Whether you’re learning about the importance of cash flow by experience or by error, here are several ways to navigate the tricky issue in your early stages of business
1.Manage slow payment times
If there’s one factor that affects a startup just as much as a large corporation in Australia, it’s that invoice payment times are getting longer. The latest research from Dun & Bradstreet’s Trade Payments Analysis now shows that invoices take an average of 56 days to be paid –the slowest rate in three years. So how do you avoid this problem, especially when ‘cash is king’?
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According to Dun & Bradstreet CEO Gareth Jones, there are two things you can do.
“You can build incentives and discounts for early payment into your pricing model, or you can make it clear there are repercussions, like interest on the amount outstanding, for those who don’t pay within your timeframe,” he says. “It all comes back to your credit policy.”
2.Have a clear credit policy
As Jones outlines, a clear credit policy is essential for every startup but he says many people don’t think it through upfront.
“You must have a clear policy around how you’re going to extend credit to your customers,” he says. “It needs to take into account the cycle of your outgoings versus your proposed income. Your credit policy must reflect when you see income arriving and therefore cash arriving, against your outgoings in terms of buying goods from suppliers and other business expenses.”
3.Hold onto your cash for longer, and plan ahead
It’s also important as a startup to keep cash in your bank account for as long as possible, so you’re prepared for unexpected challenges.
“No matter what you plan for, something will happen that you’re not aware of,” says Kevin Moore, retail expert and chairman of Crossmark Asia-Pacific Holdings.
“A plan is great to say ‘this is the number I want to get to, this is how much I want to turn over, and this is how much I want my costs to be. If you’re continually checking against it, you can say, ‘I think we’re off track and we need to do something about it’ before it gets out of hand.”
4.Negotiate favourable payment terms
Moore also recommends that you negotiate favourable payment terms as a strategy for holding onto your cash for longer.
“Make sure your payment terms are the best they can possibly be. I know it’s difficult, but you have to be strong in this area. Whether you can get 15, 30, 45 day terms, whatever you can get, make sure it’s the best option for you. Large corporations have procurement departments whose role it is to use you as the bank, but if you’ve got a good product or service, be strong in your negotiations.”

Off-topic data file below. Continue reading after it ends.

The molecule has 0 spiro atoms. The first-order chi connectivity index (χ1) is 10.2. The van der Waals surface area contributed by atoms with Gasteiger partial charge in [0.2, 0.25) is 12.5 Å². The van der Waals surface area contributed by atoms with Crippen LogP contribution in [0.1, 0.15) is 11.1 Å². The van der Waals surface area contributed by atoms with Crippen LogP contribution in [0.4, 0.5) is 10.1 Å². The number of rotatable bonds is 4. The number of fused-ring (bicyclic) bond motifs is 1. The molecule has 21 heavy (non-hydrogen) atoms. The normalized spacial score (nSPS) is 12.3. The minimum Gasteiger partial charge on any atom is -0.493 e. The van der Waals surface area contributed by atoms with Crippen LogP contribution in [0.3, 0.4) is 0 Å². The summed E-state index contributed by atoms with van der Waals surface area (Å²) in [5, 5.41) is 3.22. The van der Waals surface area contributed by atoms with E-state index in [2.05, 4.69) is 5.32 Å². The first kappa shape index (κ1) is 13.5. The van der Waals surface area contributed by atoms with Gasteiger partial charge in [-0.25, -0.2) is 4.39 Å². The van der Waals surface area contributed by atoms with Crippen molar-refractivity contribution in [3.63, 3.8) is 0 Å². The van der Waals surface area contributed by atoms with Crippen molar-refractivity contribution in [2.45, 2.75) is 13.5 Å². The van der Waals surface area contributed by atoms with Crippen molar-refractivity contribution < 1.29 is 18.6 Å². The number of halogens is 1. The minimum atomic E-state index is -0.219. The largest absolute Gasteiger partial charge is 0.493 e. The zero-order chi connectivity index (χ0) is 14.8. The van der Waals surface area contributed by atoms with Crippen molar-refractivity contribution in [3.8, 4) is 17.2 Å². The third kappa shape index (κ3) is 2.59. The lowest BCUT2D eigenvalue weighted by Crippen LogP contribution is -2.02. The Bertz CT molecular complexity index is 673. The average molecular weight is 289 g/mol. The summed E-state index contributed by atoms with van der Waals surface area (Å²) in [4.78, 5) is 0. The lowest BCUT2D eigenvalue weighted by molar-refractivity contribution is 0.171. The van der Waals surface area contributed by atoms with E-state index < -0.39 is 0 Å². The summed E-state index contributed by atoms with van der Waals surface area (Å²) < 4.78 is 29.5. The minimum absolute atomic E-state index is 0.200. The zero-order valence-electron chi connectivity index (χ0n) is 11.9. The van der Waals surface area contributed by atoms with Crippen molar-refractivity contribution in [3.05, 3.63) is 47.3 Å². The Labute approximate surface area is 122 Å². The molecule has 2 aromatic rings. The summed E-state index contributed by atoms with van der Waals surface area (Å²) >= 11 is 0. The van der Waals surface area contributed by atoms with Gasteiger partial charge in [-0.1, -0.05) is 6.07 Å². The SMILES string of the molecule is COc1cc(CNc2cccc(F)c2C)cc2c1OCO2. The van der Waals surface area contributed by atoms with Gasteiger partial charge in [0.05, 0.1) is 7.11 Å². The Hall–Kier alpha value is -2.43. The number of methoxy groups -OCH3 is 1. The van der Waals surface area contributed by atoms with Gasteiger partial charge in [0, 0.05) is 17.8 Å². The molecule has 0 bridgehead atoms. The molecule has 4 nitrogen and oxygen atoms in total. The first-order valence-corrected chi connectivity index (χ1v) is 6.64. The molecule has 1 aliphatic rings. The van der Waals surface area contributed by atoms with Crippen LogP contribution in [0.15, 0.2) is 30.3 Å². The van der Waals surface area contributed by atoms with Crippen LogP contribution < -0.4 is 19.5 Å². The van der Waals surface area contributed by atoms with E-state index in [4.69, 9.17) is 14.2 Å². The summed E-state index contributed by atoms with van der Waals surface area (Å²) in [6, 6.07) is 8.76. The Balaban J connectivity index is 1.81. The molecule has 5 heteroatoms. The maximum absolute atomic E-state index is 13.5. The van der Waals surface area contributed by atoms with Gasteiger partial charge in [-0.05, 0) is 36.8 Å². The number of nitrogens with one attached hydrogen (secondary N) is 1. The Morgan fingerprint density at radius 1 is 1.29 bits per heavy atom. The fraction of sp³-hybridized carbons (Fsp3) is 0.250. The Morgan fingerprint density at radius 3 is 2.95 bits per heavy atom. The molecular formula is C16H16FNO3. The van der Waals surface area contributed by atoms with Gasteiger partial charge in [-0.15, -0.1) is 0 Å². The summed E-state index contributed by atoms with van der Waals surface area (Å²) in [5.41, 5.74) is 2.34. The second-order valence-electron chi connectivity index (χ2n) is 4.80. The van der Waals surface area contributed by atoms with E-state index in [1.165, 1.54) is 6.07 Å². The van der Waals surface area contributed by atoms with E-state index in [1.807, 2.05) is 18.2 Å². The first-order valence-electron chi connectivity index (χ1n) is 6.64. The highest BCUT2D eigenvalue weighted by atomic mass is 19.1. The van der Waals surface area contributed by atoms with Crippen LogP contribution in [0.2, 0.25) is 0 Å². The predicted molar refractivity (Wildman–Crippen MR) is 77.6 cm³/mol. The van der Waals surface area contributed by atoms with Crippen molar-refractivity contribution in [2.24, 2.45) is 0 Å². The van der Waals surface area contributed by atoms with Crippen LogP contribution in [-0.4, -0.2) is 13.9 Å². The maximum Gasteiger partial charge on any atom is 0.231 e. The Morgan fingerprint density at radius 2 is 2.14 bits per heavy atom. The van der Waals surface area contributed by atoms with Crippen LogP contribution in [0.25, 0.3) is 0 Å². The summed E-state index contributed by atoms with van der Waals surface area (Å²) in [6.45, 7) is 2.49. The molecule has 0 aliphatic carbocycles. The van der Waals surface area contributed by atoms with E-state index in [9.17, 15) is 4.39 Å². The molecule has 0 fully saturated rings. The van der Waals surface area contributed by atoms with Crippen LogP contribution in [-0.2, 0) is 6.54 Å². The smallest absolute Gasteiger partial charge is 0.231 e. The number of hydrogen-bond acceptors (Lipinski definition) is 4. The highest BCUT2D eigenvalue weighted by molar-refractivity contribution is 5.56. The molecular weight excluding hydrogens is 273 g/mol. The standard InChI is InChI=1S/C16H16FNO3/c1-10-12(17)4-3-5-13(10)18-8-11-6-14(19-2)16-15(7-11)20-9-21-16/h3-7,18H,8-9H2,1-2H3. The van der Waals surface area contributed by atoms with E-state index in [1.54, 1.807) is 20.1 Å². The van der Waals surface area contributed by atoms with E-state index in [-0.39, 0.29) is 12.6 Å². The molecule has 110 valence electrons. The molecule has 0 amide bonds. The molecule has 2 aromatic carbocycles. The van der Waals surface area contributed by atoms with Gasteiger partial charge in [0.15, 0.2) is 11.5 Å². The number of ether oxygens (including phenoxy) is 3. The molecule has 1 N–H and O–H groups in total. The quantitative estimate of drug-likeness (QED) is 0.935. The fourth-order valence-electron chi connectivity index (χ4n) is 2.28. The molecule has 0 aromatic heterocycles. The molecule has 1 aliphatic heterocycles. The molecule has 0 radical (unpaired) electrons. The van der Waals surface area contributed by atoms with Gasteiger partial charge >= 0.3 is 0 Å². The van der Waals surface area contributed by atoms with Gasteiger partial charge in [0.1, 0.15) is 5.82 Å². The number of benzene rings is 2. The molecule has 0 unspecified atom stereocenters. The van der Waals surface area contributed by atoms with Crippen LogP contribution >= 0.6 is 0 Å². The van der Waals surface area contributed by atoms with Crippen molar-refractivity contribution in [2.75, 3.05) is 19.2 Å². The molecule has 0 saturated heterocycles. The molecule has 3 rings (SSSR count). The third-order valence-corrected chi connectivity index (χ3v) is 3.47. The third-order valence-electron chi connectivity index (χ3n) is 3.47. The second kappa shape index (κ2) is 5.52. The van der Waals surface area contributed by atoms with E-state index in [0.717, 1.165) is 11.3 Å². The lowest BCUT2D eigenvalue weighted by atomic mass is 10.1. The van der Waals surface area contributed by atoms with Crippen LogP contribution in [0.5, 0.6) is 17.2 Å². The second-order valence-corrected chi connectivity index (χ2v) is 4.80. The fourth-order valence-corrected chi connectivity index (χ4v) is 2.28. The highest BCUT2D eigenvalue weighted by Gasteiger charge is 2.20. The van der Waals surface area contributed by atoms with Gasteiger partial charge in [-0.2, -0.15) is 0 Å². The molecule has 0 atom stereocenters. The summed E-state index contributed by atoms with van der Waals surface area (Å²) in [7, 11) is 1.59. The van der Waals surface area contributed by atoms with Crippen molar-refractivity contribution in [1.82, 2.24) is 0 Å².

5.Efficient and accurate invoicing
In a similar vein, Jones recommends that you examine your invoicing process closely, to ensure you’re not giving customers or suppliers a reason not to pay.
“Make sure you have a good invoicing process. Often your customers or their credit departments will look for reasons not to pay, for example, you invoice them and they feel it’s not accurate or there’s mistakes on it. All of those things can delay payment and create cash flow issues. Don’t give people a reason not to pay you,” he says.
6.Understand your finances
Entrepreneurs have many skills, and sometimes numbers isn’t one of them. But that’s not a reason to avoid the books altogether. Moore recommends that you keep it simple, and don’t get confused with accounting speak like debtors and creditors.
“Look at your payables, your receivables and your bank balance three times per week,” he says.
“There’s only three places your money can be if you’re keeping your business together. That’s in the bank, with your suppliers, or waiting to be paid by somebody. Stick to those three things and you’ll have an accurate picture of what’s going on with your cash flow.”
7.Ask for or hire help
Moore also recommends that you be diligent with your monthly P&L and balance sheet review. “Spend 60 minutes minimum on it, and understand what the numbers mean to your cash over the next 90 days.” If you’re not up to this task, don’t be afraid to ask for, or hire, help.
“Once you get a bit bigger, the best thing you can possibly do is employ a really good accounts receivable person,” says Moore. “Don’t get hung up on someone who’s just a bookkeeper or just an accountant. You want someone that’s numerate, confident and a communicator, because they’re asking for money over and over again.”
Written by: Megan Gamble
This article is sponsored by Australia and New Zealand Banking Group Limited ABN 11 005 357 522 (ANZ). The views and recommendations that are made in this document are those of the author and not ANZ. To the extent permitted by law, ANZ disclaims liability or responsibility to any person for any direct or indirect loss or damage that may result from any act or omission by any person in relation to this material..
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